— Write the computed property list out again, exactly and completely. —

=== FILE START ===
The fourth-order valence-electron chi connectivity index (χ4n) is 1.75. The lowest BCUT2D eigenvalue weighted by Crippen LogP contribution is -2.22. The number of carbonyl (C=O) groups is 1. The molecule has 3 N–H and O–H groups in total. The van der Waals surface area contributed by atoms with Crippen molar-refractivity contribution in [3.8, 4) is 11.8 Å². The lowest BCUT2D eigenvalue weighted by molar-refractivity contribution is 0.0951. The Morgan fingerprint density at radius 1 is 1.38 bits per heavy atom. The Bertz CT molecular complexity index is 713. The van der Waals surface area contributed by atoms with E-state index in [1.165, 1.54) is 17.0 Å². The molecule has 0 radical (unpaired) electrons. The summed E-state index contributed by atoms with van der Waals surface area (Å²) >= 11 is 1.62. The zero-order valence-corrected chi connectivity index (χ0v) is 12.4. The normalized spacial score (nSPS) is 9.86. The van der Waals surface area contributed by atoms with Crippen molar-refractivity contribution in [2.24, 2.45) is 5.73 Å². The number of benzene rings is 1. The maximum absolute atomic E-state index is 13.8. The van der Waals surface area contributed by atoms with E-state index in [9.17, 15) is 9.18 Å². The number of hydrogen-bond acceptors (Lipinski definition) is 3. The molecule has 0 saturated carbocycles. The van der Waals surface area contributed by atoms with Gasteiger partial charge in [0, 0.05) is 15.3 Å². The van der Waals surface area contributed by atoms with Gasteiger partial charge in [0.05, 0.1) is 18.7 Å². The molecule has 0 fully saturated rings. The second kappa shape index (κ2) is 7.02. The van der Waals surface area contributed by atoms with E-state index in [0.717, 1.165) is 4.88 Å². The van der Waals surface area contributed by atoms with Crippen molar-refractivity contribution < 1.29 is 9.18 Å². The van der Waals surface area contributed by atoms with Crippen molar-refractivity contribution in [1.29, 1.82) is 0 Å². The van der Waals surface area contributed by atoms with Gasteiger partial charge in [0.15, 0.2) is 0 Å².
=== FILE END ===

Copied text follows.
The fourth-order valence-electron chi connectivity index (χ4n) is 1.75. The lowest BCUT2D eigenvalue weighted by Crippen LogP contribution is -2.22. The number of carbonyl (C=O) groups is 1. The molecule has 3 N–H and O–H groups in total. The van der Waals surface area contributed by atoms with Crippen molar-refractivity contribution in [3.8, 4) is 11.8 Å². The lowest BCUT2D eigenvalue weighted by molar-refractivity contribution is 0.0951. The Morgan fingerprint density at radius 1 is 1.38 bits per heavy atom. The Bertz CT molecular complexity index is 713. The van der Waals surface area contributed by atoms with E-state index in [1.165, 1.54) is 17.0 Å². The molecule has 0 radical (unpaired) electrons. The summed E-state index contributed by atoms with van der Waals surface area (Å²) >= 11 is 1.62. The zero-order valence-corrected chi connectivity index (χ0v) is 12.4. The normalized spacial score (nSPS) is 9.86. The van der Waals surface area contributed by atoms with Crippen molar-refractivity contribution in [2.24, 2.45) is 5.73 Å². The number of benzene rings is 1. The maximum absolute atomic E-state index is 13.8. The van der Waals surface area contributed by atoms with E-state index in [9.17, 15) is 9.18 Å². The number of hydrogen-bond acceptors (Lipinski definition) is 3. The molecule has 0 saturated carbocycles. The van der Waals surface area contributed by atoms with Gasteiger partial charge in [0, 0.05) is 15.3 Å². The van der Waals surface area contributed by atoms with Gasteiger partial charge in [0.05, 0.1) is 18.7 Å². The molecule has 0 fully saturated rings. The second kappa shape index (κ2) is 7.02. The van der Waals surface area contributed by atoms with E-state index in [0.717, 1.165) is 4.88 Å². The van der Waals surface area contributed by atoms with Crippen molar-refractivity contribution < 1.29 is 9.18 Å². The van der Waals surface area contributed by atoms with Crippen molar-refractivity contribution in [1.29, 1.82) is 0 Å². The van der Waals surface area contributed by atoms with Gasteiger partial charge in [0.15, 0.2) is 0 Å².